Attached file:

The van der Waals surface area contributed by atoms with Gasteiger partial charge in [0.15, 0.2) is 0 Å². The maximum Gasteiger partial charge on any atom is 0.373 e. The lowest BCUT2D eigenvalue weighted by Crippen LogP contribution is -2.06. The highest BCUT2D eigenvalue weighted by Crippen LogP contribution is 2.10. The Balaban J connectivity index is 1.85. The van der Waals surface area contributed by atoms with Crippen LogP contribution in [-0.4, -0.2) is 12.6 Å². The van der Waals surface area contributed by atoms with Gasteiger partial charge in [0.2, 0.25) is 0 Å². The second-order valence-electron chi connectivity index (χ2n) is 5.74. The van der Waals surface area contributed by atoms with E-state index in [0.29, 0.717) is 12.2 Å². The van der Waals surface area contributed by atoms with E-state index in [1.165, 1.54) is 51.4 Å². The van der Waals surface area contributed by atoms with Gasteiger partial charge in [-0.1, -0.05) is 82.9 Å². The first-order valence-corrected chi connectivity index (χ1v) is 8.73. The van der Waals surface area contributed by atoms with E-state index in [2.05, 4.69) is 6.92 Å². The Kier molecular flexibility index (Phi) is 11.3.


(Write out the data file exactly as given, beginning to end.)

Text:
The van der Waals surface area contributed by atoms with Gasteiger partial charge in [0.15, 0.2) is 0 Å². The maximum Gasteiger partial charge on any atom is 0.373 e. The lowest BCUT2D eigenvalue weighted by Crippen LogP contribution is -2.06. The highest BCUT2D eigenvalue weighted by Crippen LogP contribution is 2.10. The Balaban J connectivity index is 1.85. The van der Waals surface area contributed by atoms with Crippen LogP contribution in [-0.4, -0.2) is 12.6 Å². The van der Waals surface area contributed by atoms with Gasteiger partial charge in [0.2, 0.25) is 0 Å². The second-order valence-electron chi connectivity index (χ2n) is 5.74. The van der Waals surface area contributed by atoms with E-state index in [0.29, 0.717) is 12.2 Å². The van der Waals surface area contributed by atoms with E-state index in [1.165, 1.54) is 51.4 Å². The van der Waals surface area contributed by atoms with Gasteiger partial charge in [-0.1, -0.05) is 82.9 Å². The first-order valence-corrected chi connectivity index (χ1v) is 8.73. The van der Waals surface area contributed by atoms with E-state index in [2.05, 4.69) is 6.92 Å². The Kier molecular flexibility index (Phi) is 11.3.